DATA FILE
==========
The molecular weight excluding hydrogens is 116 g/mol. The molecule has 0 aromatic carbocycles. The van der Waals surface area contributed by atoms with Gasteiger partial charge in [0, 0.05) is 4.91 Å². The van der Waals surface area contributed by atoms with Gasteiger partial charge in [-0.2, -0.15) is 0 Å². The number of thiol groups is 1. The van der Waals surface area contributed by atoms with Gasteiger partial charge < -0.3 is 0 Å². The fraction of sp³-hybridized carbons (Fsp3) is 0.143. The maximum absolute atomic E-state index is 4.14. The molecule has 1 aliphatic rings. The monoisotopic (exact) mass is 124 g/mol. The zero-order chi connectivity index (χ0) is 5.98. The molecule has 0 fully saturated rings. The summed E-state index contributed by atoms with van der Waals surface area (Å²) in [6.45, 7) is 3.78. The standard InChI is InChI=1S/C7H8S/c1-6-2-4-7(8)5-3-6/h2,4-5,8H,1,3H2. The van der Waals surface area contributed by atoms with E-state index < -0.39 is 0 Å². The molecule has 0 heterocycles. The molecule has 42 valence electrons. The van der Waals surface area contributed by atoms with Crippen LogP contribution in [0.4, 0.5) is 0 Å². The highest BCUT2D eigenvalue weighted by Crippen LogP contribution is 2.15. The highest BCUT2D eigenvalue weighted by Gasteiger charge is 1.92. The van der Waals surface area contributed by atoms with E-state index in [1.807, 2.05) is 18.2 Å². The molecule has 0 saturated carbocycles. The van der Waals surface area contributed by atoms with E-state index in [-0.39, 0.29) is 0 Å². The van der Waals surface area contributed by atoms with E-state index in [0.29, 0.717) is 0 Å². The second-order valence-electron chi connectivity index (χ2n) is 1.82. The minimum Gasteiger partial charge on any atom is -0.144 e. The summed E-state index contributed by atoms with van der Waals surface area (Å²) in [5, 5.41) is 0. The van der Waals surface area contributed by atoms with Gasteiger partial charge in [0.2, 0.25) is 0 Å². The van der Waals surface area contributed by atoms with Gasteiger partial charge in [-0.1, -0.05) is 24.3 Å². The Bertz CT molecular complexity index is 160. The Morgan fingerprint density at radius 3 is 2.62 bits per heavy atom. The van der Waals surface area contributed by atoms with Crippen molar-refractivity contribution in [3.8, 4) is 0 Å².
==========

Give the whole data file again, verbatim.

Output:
The molecular weight excluding hydrogens is 116 g/mol. The molecule has 0 aromatic carbocycles. The van der Waals surface area contributed by atoms with Gasteiger partial charge in [0, 0.05) is 4.91 Å². The van der Waals surface area contributed by atoms with Gasteiger partial charge in [-0.2, -0.15) is 0 Å². The number of thiol groups is 1. The van der Waals surface area contributed by atoms with Gasteiger partial charge < -0.3 is 0 Å². The fraction of sp³-hybridized carbons (Fsp3) is 0.143. The maximum absolute atomic E-state index is 4.14. The molecule has 1 aliphatic rings. The monoisotopic (exact) mass is 124 g/mol. The zero-order chi connectivity index (χ0) is 5.98. The molecule has 0 fully saturated rings. The summed E-state index contributed by atoms with van der Waals surface area (Å²) in [6.45, 7) is 3.78. The standard InChI is InChI=1S/C7H8S/c1-6-2-4-7(8)5-3-6/h2,4-5,8H,1,3H2. The van der Waals surface area contributed by atoms with E-state index < -0.39 is 0 Å². The molecule has 0 heterocycles. The molecule has 42 valence electrons. The van der Waals surface area contributed by atoms with Crippen LogP contribution in [0.4, 0.5) is 0 Å². The highest BCUT2D eigenvalue weighted by Crippen LogP contribution is 2.15. The highest BCUT2D eigenvalue weighted by Gasteiger charge is 1.92. The van der Waals surface area contributed by atoms with E-state index in [1.807, 2.05) is 18.2 Å². The molecule has 0 saturated carbocycles. The van der Waals surface area contributed by atoms with E-state index in [-0.39, 0.29) is 0 Å². The van der Waals surface area contributed by atoms with E-state index in [0.29, 0.717) is 0 Å². The second-order valence-electron chi connectivity index (χ2n) is 1.82. The minimum Gasteiger partial charge on any atom is -0.144 e. The summed E-state index contributed by atoms with van der Waals surface area (Å²) in [5, 5.41) is 0. The van der Waals surface area contributed by atoms with Gasteiger partial charge in [0.2, 0.25) is 0 Å². The van der Waals surface area contributed by atoms with Gasteiger partial charge in [-0.1, -0.05) is 24.3 Å². The Bertz CT molecular complexity index is 160. The Morgan fingerprint density at radius 3 is 2.62 bits per heavy atom. The van der Waals surface area contributed by atoms with Crippen molar-refractivity contribution in [3.8, 4) is 0 Å².